Conclusion, pp.264-271.

[Reminiscences Contents]

N all these details regarding the changes which many now living have noticed to have taken place in our customs and habits of society in Scotland, this question must always occur to the thoughtful and serious mind, Are the changes which have been observed for good? Is the world a better world than that which we can remember? On some important points changes have been noticed in the upper classes of Scottish society, which unquestionably are improvements. For example, the greater attention paid to attendance upon public worship, – the disappearance of profane swearing and of excess in drinking. But then the painful questions arise, Are such beneficial changes general through the whole body of our countrymen? may not the vices and follies of one grade of society have found a refuge in those that are of a lower class? may not new faults have taken their place where older faults have been abandoned? Of this we are quite sure, no lover of his country can fail to entertain the anxious wish, that the change we noticed in regard to drinking and swearing were universal, and that we had some evidence of its being extended through all classes of society. We ought certainly to feel grateful when we reflect that in many instances which we have noticed, the ways and customs of society are much improved in common sense, in decency, in delicacy, and refinement. There are certain modes of life, certain expressions, eccentricity of conduct, coarseness of speech, books, and plays, which were in vogue amongst us, even fifty or sixty years ago, which would not be tolerated in society at the present time. We cannot illustrate this in a more satisfactory manner than by reference to the acknowledgment of a very interesting and charming old lady, who died so lately as 1823. In 1821, Mrs. Keith of Ravelstone, grand-aunt of Sir Walter Scott, thus writes, in returning to him the work of a female novelist which she had borrowed from him out of curiosity, and to remind her of “auld lang syne:” “Is it not a very odd thing that I, an old woman of eighty and upwards, sitting alone, feel myself ashamed to read a book which, sixty years ago, I have heard read aloud for the amusement of large circles, consisting of the first and most creditable society in London? There can be no doubt that at the time referred to by Mrs. Keith, Tristram Shandy,1 Tom Jones, Humphrey Clinker, etc., were on the drawing-room tables of ladies whose grandchildren or great-grandchildren never saw them, or would not acknowledge it if they had seen them. But authors not inferior to Sterne, Fielding, or Smollett, are now popular, and who can describe the scenes of human life with as much force and humour, and yet there is nothing in their pages which need offend the taste of the most refined, or shock the feelings of the most pure. This is a change where there is also great improvement. It indicates not merely a better moral perception in authors themselves, but it is itself a homage to the improved spirit of the age. We will hope that, with an improved exterior, there is improvement in society within. If the feelings shrink from what is coarse in expression, we may hope that vice has, in some sort, lost attraction. At any rate, from what we discern around us, we hope favourably for the general improvement of mankind, and of our own beloved country in particular. If Scotland, in parting with her rich and racy dialect, her odd and eccentric characters, is to lose something in quaint humour and good stories, we will hope she may grow and strengthen in better things – good as those are which she loses. However this may be, I feel quite assured that the examples which I have now given of Scottish expressions, Scottish modes and habits of life, and Scottish anecdotes, which belong in a great measure to the past, and yet which are remembered as having a place in the present century, must carry conviction that great changes have taken place in the Scottish social circle. There were some things belonging to our country which we must all have desired should be changed. There were others which we could only see changed with regret and sorrow. The hardy and simple habits of Scotsmen of many past generations, – their industry, economy, and integrity, which made them take so high a place in the estimation and the confidence of the people amongst whom they dwelt in all countries of the world. The intelligence and superior education of her mechanics and her peasantry, combined with a strict moral and religious demeanour, fully justified the praise of Burns when he described the humble, though sublime piety of the “Cottar’s Saturday Night,” and we can well appreciate the testimony which he bore to the hallowed power, and sacred influences of the devotional exercises of his boyhood’s home, when he penned the immortal words:-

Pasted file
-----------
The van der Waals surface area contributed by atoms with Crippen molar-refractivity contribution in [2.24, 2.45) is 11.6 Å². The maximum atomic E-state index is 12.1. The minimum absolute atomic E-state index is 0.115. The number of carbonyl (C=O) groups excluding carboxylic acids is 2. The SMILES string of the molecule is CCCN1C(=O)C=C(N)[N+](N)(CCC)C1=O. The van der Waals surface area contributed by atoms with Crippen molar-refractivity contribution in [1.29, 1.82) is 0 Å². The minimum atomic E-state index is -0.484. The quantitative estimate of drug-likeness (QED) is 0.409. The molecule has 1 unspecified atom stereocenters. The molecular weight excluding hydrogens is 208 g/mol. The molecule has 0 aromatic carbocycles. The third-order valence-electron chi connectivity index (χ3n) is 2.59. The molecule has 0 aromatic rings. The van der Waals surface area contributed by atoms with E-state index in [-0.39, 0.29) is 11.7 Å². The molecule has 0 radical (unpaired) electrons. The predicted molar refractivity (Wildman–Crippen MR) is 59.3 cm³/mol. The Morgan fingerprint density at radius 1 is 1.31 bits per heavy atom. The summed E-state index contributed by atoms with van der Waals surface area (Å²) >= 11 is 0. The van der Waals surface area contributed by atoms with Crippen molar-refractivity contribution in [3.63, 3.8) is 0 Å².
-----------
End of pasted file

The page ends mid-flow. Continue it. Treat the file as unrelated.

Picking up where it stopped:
“From scenes like these old Scotia’s grandeur springs, 

That makes her loved at home, revered abroad.”